Plant spring bulb displays now and you will be rewarded with beautiful blooms come spring. Try some of favorite bulb lasagne ideas for a striking combination of bulbs in the same pot to give you a continuous flourish of flowers. Ensure pots have good drainage as tulips don't like very wet conditions.
Protect plants from frost by wrapping pots with bubble wrap or fleece. Leave chicken wire over the top to stop squirrels from stealing bulbs too.
For winter interest now, plant up pots with heuchera for their characterful leaves that change color through the year, or skimmia japonica 'Rubella' with its dark red flower buds that last through winter until they flower in spring.
Beds and borders
Winter is the time to prune your best climbing roses. If you don’t prune them now you will end up with masses of twiggy growth and less blooms next year. Leave the main stems well alone and instead thin out the side shoots. Cut above a bud in the direction you want your rose to grow, then tie in the stems to the support when you’ve finished snipping.
Sowing flower seeds is a good option for what to plant in December as long as you have a heated propagator or warm windowsill. Try sowing sweet peas indoors, using cardboard loo rolls so they can easily be transferred to the garden once the weather warms up. When your seedlings are around 10cm tall pinch out the growing tips to encourage them to bush up.
Some hellebores will be blooming now and striking foliage plants like heuchera and hedera will be giving winter interest in pots and borders.
Fill winter pots generously as plants grow more slowly during the colder months and you don't want any obvious gaps. Once planted up, put the pots where they will get the most light. Regularly check the compost for signs of drying out, and be careful not to overwater them.
Add blazing color to your container with the winter stems of a cornus (dogwoods). They are at their most striking in the winter months, when the stems take on fiery shades.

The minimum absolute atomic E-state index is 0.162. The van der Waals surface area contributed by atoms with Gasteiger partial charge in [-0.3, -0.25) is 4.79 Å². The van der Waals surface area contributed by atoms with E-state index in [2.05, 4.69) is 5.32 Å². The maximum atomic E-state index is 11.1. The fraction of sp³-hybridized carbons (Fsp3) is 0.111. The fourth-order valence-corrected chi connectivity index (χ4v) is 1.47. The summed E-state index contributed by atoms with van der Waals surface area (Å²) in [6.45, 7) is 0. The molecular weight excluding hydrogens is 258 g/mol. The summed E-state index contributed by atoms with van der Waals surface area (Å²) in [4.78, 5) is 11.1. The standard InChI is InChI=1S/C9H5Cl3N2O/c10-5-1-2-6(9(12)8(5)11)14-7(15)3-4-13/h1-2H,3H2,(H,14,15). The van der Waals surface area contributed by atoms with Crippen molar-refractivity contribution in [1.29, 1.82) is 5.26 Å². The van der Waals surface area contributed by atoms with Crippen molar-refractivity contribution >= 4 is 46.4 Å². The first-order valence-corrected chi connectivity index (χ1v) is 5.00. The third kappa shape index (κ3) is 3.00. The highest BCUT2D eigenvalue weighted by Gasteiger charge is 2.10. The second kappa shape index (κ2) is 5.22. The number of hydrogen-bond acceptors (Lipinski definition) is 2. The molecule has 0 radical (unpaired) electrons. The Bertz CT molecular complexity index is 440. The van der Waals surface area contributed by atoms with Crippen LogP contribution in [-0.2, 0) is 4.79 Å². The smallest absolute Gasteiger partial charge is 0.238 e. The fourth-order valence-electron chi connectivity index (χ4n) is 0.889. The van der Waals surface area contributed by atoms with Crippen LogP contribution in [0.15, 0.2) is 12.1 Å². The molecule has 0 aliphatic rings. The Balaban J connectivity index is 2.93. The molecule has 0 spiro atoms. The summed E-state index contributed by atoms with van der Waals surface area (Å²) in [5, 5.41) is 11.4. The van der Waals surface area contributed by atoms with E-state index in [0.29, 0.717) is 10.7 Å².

All winter containers should have drainage to prevent roots getting sodden. Use plenty of crocks or broken up polystyrene plant trays. If possible, also raise the pot on feet or bricks for increased drainage and to avoid frost damage.
Group all your container plants in the most sheltered spot in the garden. Clustering them together will help to protect to protect plants from snow, harsh weather and damaging high winds.
What can I start planting right now?
The rule of thumb for what to plant when will depend on whether you are growing from seed, bulbs, bare root or opting for ready-grown varieties.
The general rule for bulbs is that you plant them the season or so before they're due to flower. For example, early spring bulbs, such as snowdrops and daffodils are planted in autumn, late flowerers like tulips are planted in November i.e. winter. Then summer bulbs should go in the soil in spring. Finally autumn bulbs in summer.
How to grow flowers from seeds is more complicated. Hardy annuals, such as poppies, cornflowers and calendulas, can be sown directly in soil in spring for flowers the same year in the summer months.
If growing other flowers from seed the time of year will vary depending on if you're starting them off inside or sowing direct. So the fail safe of knowing what to plant when is to check specific details on seed packets, or follow the advice on the plant label.
Teresa has worked as an Editor on a number of gardening magazines for three years now. So she is lucky enough to see and write about gardening across all sizes, budgets and abilities. She recently moved into her first home and the garden is a real project! Currently she is relishing planning her own design and planting schemes. What she is most passionate about when it comes to gardening are the positive effects it has on our mental health to grow and care for plants, as well as being great for the environment too and help provide food and shelter for wildlife.